The Quick Wins for Building a Breathtaking Brand

Five quick wins to give your brand marketing a shot in the arm

Branding is a long-term play — you’ve heard this before. And it’s true. Differentiating yourself from the competition takes time. The consequences of overlooking this can be fatal for your business.

I’ve written before about a brand’s role as a guru (an analogy I’ll continue to run with here). Building a relationship of this kind with your customers often takes years of incremental work.

But many businesses, particularly smaller ones, do not have the luxury of time. The resources they allocate need to deliver results — and fast!

In this article, I’m going to lay out five quick wins that will give your brand marketing a shot in the arm.

For this specific purpose, I’m defining a “quick win” as:

An initiative that a small business could deliver in around two weeks at a fairly low cost.

And here they are.

Implement brand approvals

Imagine for a moment seeking out a guru and then, at every interaction, finding that their appearance and world view has changed, even slightly. It wouldn’t fill you with confidence.

Ensuring that your visuals and messaging are consistent across every touchpoint is the key to cementing your brand in the minds of your audience. It conveys that, as a business, you’ve got your act together.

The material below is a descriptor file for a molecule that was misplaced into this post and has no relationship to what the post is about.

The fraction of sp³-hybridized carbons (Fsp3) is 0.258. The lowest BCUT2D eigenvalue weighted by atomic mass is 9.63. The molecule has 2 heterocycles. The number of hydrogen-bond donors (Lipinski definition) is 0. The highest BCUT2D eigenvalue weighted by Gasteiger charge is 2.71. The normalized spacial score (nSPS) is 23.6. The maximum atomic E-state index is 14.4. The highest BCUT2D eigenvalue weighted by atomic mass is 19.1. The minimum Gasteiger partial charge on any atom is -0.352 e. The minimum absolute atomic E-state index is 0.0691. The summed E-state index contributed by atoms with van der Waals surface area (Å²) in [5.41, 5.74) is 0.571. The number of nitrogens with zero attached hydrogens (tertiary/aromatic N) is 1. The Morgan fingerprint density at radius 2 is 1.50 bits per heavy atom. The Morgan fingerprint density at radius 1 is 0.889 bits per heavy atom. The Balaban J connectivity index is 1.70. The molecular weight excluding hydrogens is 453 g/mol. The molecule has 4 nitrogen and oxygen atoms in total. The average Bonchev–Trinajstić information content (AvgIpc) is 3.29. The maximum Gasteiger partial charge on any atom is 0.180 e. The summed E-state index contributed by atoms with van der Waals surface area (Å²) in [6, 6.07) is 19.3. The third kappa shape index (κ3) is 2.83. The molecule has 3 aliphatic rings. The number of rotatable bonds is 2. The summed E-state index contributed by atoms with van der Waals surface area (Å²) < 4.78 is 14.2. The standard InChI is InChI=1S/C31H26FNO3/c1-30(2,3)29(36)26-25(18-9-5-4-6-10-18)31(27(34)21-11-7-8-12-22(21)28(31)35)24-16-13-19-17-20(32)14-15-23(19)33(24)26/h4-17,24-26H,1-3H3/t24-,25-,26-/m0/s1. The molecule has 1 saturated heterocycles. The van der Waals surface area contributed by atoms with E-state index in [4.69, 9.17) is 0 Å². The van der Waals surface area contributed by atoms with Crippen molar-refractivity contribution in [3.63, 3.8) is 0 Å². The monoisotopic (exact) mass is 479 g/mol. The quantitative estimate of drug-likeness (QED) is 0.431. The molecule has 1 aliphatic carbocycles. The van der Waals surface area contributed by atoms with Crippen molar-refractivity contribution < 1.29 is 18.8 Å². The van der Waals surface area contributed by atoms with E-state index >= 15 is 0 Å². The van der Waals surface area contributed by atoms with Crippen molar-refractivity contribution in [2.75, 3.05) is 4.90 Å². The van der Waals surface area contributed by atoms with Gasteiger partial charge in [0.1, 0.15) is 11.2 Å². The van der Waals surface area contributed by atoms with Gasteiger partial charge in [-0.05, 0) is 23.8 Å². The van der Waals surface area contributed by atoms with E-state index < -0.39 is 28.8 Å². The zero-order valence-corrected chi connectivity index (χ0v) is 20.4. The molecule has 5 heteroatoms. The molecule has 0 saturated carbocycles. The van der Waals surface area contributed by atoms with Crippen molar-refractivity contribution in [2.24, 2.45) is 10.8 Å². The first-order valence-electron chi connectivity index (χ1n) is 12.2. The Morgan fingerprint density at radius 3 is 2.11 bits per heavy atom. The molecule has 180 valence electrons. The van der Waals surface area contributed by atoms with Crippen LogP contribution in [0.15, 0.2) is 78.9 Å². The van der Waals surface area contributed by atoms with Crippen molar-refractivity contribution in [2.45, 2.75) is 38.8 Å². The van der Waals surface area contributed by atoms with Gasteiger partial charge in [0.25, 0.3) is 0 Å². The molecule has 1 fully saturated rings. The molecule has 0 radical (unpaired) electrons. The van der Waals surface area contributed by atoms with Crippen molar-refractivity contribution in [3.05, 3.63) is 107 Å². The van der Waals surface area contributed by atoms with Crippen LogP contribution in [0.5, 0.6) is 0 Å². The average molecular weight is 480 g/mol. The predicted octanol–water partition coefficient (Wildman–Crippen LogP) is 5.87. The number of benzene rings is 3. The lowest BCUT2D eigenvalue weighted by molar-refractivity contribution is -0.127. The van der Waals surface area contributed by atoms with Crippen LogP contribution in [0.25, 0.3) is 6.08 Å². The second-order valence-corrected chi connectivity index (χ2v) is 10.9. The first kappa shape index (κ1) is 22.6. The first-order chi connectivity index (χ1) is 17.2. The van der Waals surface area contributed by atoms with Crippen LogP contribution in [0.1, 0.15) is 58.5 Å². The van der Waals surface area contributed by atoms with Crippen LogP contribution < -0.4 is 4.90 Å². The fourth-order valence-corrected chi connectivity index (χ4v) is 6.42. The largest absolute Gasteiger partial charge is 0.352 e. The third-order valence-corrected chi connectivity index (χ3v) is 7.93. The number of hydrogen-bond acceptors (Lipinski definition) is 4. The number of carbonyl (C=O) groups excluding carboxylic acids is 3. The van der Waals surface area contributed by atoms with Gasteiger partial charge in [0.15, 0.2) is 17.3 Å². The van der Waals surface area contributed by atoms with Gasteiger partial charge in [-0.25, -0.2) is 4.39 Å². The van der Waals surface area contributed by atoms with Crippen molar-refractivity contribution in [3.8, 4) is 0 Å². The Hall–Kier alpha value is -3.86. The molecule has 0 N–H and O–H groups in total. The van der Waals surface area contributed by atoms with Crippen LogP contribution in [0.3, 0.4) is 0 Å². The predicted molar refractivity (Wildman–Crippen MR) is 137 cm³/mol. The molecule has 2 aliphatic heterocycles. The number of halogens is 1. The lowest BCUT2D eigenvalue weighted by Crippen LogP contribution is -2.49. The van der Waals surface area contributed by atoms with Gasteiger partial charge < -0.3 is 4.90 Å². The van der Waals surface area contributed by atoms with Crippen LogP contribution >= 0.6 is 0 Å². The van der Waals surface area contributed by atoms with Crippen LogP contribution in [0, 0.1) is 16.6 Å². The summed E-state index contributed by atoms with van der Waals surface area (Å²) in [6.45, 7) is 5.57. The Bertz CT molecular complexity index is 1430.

The simplest way to do this is to insert a brand approval as part of your campaign sign-off process.

  1. Nominate someone in your team (usually the person closest to your brand guidelines) as a brand approver.
  2. Formalise that every piece of communication is sent their way for brand approval before it sees the light of day.
  3. Arrange a quarterly team catch-up where all in-market creative is laid out (either physically or virtually) to check for any inconsistencies.

You have presumably invested quite a bit into developing your brand and its associated brand guidelines. Implement brand approvals and keep it tight.

Curate and leverage testimonials

Before entering into a new relationship, we so often look to others like us to help discern whether it’s going to be worth our while. The process for choosing the brand you want to be seen hanging out with is much the same.

If your product is making a difference in your customers’ lives, they’ll want to rave about it. When they do, you need to leverage that. And, fortunately, that’s really easy to do.

  1. If you’re short of testimonials for your brand, reach out to your customers and ask them for one. Direct them to an established review site like Trustpilot.
  2. Once you have a handful of testimonials, utilise them everywhere — on your website, social media, your acquisition journey, campaign creative. Anywhere you’re trying to persuade.
  3. Automate this process by inserting it into your customer comms journey.

Social proof is a powerful human influencer. Don’t be afraid to use it.

Make your content actionable

We all have that person in our lives who’s a walking encyclopedia, a fact a minute. Question: on an evening out, do you move closer to this person or further away? I’m guessing the latter.